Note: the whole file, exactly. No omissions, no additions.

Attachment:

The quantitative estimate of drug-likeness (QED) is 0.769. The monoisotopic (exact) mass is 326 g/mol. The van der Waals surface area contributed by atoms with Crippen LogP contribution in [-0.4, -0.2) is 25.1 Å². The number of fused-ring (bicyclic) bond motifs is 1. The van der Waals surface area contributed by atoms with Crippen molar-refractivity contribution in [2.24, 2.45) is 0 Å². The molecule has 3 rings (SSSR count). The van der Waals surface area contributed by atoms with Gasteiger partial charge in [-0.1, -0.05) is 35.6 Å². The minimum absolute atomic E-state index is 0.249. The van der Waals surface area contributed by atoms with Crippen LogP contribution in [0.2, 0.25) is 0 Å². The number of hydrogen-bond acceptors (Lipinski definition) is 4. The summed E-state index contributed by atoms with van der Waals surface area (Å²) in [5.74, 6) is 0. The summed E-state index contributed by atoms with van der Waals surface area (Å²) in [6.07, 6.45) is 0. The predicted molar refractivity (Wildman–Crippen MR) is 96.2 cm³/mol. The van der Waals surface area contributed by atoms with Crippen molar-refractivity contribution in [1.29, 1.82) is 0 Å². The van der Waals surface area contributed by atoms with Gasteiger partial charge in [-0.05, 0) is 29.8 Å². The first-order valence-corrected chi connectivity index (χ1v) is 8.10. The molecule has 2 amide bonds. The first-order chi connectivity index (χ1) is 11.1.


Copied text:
The quantitative estimate of drug-likeness (QED) is 0.769. The monoisotopic (exact) mass is 326 g/mol. The van der Waals surface area contributed by atoms with Crippen LogP contribution in [-0.4, -0.2) is 25.1 Å². The number of fused-ring (bicyclic) bond motifs is 1. The van der Waals surface area contributed by atoms with Crippen molar-refractivity contribution in [2.24, 2.45) is 0 Å². The molecule has 3 rings (SSSR count). The van der Waals surface area contributed by atoms with Gasteiger partial charge in [-0.1, -0.05) is 35.6 Å². The minimum absolute atomic E-state index is 0.249. The van der Waals surface area contributed by atoms with Crippen LogP contribution in [0.2, 0.25) is 0 Å². The number of hydrogen-bond acceptors (Lipinski definition) is 4. The summed E-state index contributed by atoms with van der Waals surface area (Å²) in [5.74, 6) is 0. The summed E-state index contributed by atoms with van der Waals surface area (Å²) in [6.07, 6.45) is 0. The predicted molar refractivity (Wildman–Crippen MR) is 96.2 cm³/mol. The van der Waals surface area contributed by atoms with Crippen molar-refractivity contribution in [1.29, 1.82) is 0 Å². The van der Waals surface area contributed by atoms with Gasteiger partial charge in [-0.05, 0) is 29.8 Å². The first-order valence-corrected chi connectivity index (χ1v) is 8.10. The molecule has 2 amide bonds. The first-order chi connectivity index (χ1) is 11.1.